What if rehab doesn’t fix everything?
addiction coaching communication family

What if rehab doesn’t fix everything?

99.9% of people think that you send your loved one to rehab and they come back ‘fixed’.

Life will just be sunshine and rainbows….right?  If they stop ____ then life will be _____ – I don’t blame them – I did too!

See, when he was using, he was never home. But when he came home it was 90 meetings in 90 days, and as a newly law-abiding citizen I would be the transportation… to the meetings and the outpatient treatment, and I was quite frankly done with being supportive. I wanted to say Yo – where’s MY rehab?

I couldn’t figure out why I was still bitter. Why was I still pissed off? Why was I still stuck doing everything? 

What about me?  

I put up with stealing, lies, picking up the pieces, all of the things in active addiction, and now I’m doing all the things because now you’re 100% involved in your recovery. (Resentments much?) I didn’t feel like I had a voice. I still felt like I had to be the responsible one while he got to do what he “wanted”.

I’ll tell you a secret – I don’t know what it’s like to have a ‘normal’ marriage- both my marriages included addiction. The first one I left – mainly out of fear.  The second I’ve stayed, also out of fear.  I was afraid to leave, until I hit my bottom (that’s another story though).  I’m not here now out of fear – it’s absolutely a choice, but I digress…

Firstly – let’s be honest –

it’s hard to be in any kind of relationship –at work you’ll have difficult people. Or you go to the gas station and the lady working the counter is being a bitch. But when you’re married to and committed to loving and staying with someone with a brain disease, it compounds the hard-ness.

I know what it was I was searching for when I was in that situation – I wanted someone to tell me what to do – do I stay, or do I go? Shit – I’d married 2 addicts, I certainly wasn’t going to trust my own judgement to make that choice. My best thinking got me where I was. I couldn’t trust myself to make good choices. (btw – that’s what I do as a coach. I’ll help you sort out your options, based on the facts – and help YOU decide what is best for YOU on your journey – but I digress – again).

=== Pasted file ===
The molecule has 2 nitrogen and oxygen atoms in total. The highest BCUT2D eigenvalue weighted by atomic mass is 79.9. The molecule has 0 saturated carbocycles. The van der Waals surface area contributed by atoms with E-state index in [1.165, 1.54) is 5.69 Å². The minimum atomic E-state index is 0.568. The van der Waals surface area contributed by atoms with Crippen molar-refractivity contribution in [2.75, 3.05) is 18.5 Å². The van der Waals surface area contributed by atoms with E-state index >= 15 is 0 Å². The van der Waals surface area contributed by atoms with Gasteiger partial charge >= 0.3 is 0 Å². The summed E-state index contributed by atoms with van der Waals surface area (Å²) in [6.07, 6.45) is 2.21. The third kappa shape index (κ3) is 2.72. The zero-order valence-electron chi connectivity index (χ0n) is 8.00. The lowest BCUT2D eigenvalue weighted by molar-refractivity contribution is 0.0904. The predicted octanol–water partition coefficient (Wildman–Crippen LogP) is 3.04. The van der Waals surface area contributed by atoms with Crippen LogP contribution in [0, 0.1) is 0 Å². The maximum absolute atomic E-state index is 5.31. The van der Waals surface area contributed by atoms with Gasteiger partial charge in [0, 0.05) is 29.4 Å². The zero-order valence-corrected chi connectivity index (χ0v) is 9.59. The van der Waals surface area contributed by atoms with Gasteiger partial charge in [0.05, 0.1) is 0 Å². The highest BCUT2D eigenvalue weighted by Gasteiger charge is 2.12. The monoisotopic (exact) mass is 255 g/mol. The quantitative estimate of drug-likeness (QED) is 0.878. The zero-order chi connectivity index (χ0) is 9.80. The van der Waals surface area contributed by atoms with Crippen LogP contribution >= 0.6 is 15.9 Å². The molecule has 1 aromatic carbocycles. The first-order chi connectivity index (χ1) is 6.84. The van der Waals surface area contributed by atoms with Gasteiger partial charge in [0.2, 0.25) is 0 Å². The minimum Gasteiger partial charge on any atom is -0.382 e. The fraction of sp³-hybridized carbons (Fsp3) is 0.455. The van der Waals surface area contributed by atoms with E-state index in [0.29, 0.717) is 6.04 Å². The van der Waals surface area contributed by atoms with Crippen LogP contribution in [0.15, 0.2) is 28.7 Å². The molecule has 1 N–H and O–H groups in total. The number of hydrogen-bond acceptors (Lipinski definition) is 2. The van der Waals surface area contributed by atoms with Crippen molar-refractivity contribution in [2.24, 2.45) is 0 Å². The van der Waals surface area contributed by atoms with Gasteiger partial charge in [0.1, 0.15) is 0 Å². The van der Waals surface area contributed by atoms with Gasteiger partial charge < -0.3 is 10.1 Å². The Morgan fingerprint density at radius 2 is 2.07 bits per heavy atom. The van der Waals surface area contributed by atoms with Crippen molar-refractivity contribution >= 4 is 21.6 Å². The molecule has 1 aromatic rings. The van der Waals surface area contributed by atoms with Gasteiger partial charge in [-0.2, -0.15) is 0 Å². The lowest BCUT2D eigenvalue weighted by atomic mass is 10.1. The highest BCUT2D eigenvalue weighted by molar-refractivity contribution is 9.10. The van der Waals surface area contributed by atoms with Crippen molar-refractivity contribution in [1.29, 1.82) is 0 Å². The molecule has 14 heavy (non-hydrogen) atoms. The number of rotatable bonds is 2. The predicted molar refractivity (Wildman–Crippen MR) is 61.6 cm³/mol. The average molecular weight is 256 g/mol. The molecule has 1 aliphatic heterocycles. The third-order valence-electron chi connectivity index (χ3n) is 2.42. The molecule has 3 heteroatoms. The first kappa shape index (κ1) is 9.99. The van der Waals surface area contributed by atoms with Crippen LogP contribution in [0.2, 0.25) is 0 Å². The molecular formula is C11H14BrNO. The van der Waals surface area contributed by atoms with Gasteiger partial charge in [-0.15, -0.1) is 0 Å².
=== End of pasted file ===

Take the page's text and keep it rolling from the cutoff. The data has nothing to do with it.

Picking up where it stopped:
Looking back, I realize that my husband is a mirror to me.

I’m a classic codependent enabler –

I would go without to make sure someone else had, but then be pissed off that someone else had it.  I realized only recently (with him having over 6 years clean and sober) that my role in our marriage is for me to show him how to be others focused, and his role is to show me that it’s ok to speak up for your needs. That’s not an easy dynamic to shift. And yes – we’re still working on finding that balance.  

It was honestly 3 years into his recovery that i thought – hold on a second. He’s doing all this stuff to get better – step work – meetings, got a sponsor, doing service work, and I’m still pissed off

– and it was like a kick in the teeth –

I was the common denominator – and I wasn’t changing.

When I looked at my relationships – from my first boyfriend through adulthood – and really looked at my part, there were some pretty significant patterns. (Don’t get me wrong – it’s not easy looking at your own stuff – it’s the hardest work I’ve ever done – and I’m still doing it. Just a little further along.)

When I started looking at things with some curiosity and wondering how I could learn from these experiences and be better because of them, major shifts happened. When I started being grateful for the opportunity to be better versus focusing on being better THAN – that was the change.

I’d hired a life coach as a form of self-care. I was ready to change. She taught me “things don’t happen to me they happen for me” = that I am not a victim. And that shift changed my life. When you look at things as a lesson, and not a punishment, that’s where the gold is. If you’re trying to figure out why you’re still bitter, or angry, or keep choosing men who have other priorities – look at that with some curiosity. Ask yourself how you can shift the balance and do your inner work so you can be happy.

I wish there was a rehab for me, but there wasn’t.

And let’s be honest – I wouldn’t have been able to let go of control for 3 weeks anyway. So that’s my goal now. Creating the things that I wanted and needed back then and weren’t available. Join me for my Monthly Workshop – August 22 – Boundaries, or EMpowerME – a 10 week group program on boundaries, consequences, and speaking your truth. And if you wish there was a rehab for wives,

Now there is.

#wivesrehab2018 – follow the hashtag and get updates! Event will be October 19-21, 2018

Erin Hill is a writer, speaker, and healer. She resides on the Eastern Shore of Maryland with her husband and children, who are her greatest teachers. She is currently working on her first book.

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